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Teacher To-Do

A project devoted to helping new student teachers.

Problem Statement

Our team is working to create a viable product to help manage a student-teacher transition process. It will reduce the amount of time it takes to get students enrolled in teaching jobs outside of college and streamline the application process for faculty.

This process is offered to 12 different degree programs, each with differing requirements that must be managed. Currently, the College of Education uses a manual process to track requirements for each individual student teacher in an Excel spreadsheet. College of Education staff spend well over 200 hours each semester on this process that could be used to provide other services to students.

General Solution

Our goal is to make this process automated, so that no data will need manual input, and students can upload their own data for review by faculty members at their earliest convienence. Simultaneously, faculty will also be able to see student progress, and be able to identify exactly where they are in their current projection plan. An approximated idea of what this would look like is shown below.

Trial Student Landing Page

This project stemmed from our sponsor, Chris Aungst, in the form of this Capstone Project Proposal


Our team consists of 4 members and our client:

Sam Gerstner

Sam Gerstner - Team Lead

Alexander Frenette

Alexander Frenette - Backend Developer

Noah Nannen

Noah Nannen - User Interface Developer

Shlok Sheth

Shlok Sheth - Full Stack Developer

Chris Aungst

Chris Aungst - Director of Professional Education Program and Project Client


Our requirements include:

- A streamlined experience for any students or faculty who are involved in the process.

- Safe and efficent manangment of data.

- Maintained privacy for students and faculty throughout our system.

We have accomplished these requirements by starting with the data manangment systems and moving up to the user interface from there, allowing all of the data to be securly transferred to and from the students or faculty that would be using this system. Creating a backend-based system allows for more changes to be implemented if the requirements for certain courses need to be added, removed or altered. It also allows for more of a streamlined experience through differing programs having a direct connection to their backend counterparts

Project Solution

Our current solution is a web application that allows the College of Education to track and manage student requirements. This application acts as a single source of truth for a student's progression in the Student Teacher Intern Certificate (STIC) program. Here is the link to our Mini Video explaining our project. The web app has two views:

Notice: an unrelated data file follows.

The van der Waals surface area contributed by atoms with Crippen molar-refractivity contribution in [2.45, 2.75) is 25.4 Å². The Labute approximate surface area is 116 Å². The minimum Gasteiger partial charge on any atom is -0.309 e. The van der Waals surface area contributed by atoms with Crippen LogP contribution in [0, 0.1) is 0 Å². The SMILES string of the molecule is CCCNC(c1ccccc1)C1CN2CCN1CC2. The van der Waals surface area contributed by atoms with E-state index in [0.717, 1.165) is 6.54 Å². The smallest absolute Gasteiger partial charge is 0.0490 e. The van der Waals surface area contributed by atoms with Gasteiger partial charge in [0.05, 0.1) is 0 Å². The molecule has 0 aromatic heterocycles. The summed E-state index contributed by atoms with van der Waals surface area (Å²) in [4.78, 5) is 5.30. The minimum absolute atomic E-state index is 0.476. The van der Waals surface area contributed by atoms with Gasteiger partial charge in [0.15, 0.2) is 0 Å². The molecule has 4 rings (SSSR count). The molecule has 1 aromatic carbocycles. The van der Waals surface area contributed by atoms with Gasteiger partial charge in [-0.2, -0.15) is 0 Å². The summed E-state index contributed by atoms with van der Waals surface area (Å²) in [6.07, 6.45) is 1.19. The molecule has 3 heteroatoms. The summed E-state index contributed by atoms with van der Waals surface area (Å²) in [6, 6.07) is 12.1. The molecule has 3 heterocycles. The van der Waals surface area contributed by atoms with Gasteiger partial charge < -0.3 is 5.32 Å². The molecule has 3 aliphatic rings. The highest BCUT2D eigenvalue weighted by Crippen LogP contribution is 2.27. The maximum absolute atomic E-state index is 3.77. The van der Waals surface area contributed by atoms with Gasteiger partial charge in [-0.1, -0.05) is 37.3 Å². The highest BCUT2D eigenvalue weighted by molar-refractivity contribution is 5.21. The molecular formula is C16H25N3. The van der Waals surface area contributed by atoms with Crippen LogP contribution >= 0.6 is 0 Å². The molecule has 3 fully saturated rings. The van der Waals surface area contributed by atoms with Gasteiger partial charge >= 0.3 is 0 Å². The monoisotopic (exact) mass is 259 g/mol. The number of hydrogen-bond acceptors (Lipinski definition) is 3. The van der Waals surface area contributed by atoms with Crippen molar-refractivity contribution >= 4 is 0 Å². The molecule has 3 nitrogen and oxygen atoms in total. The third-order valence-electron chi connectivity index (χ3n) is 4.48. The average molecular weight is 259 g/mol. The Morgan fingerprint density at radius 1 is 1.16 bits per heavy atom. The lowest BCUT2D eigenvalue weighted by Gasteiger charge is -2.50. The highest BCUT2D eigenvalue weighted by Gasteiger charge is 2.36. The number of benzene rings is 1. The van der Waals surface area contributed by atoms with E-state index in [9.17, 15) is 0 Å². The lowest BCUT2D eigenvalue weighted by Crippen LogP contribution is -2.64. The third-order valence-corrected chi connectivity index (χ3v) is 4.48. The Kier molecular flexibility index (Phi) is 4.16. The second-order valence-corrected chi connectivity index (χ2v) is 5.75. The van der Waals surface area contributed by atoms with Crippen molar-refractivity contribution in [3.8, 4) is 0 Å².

Student Dashboard

The student dashboard is the page that students will be brought to when they log in to the application. It will display their tasks in a list format, and each task will have a due date as well as a task status, either being Incomplete, In Progress, or Completed. A student will be able to access each of their tasks, attach documents to certain tasks, and then submit those documents for administrator review.

Student View

Administrator Dashboard

The administrator dashboard is more complex than the student dashboard. This dashboard displays all students currently enrolled in the STIC program, as well as all of their tasks, task statuses, and any documents that those tasks may need. Of course, this can become overwhelming very quickly, so the administrator dashboard also includes a filtering system to help administrators be able to narrow down particular students, whether it be by name or based on their task status. The administrator dashboard also includes a navigation bar at the top of the page. In this navigation bar, administrators are able to add new majors, requirements, and even new administrators to the STIC program, as well as review any majors, requirements, documents, or administrators currently implemented in the program. Finally, the program allows for student data to be imported or exported using FileMaker Pro or an Excel spreadsheet, which allows for flawless integration with the current system in use by the College of Education.

Administrator View

bubble chart of technologies used

Front End


We used HTML-5 to create and format our two dashboards (Showcased on the Solution tab), both in the trial stages of the project and in the final project itself. We also used HTML-5 to create this website, which helps to elaborate more on the project and its different aspects.


As a formatting tool, CSS files can really only do so much. We implemented Bootstrap as a more formal and set way to ensure our front end dashboards looked uniform and smooth for the project. It also gave us more tools to implement in the dashboards, such as the expanding accordian tabs that display the tasks for both students and administrators.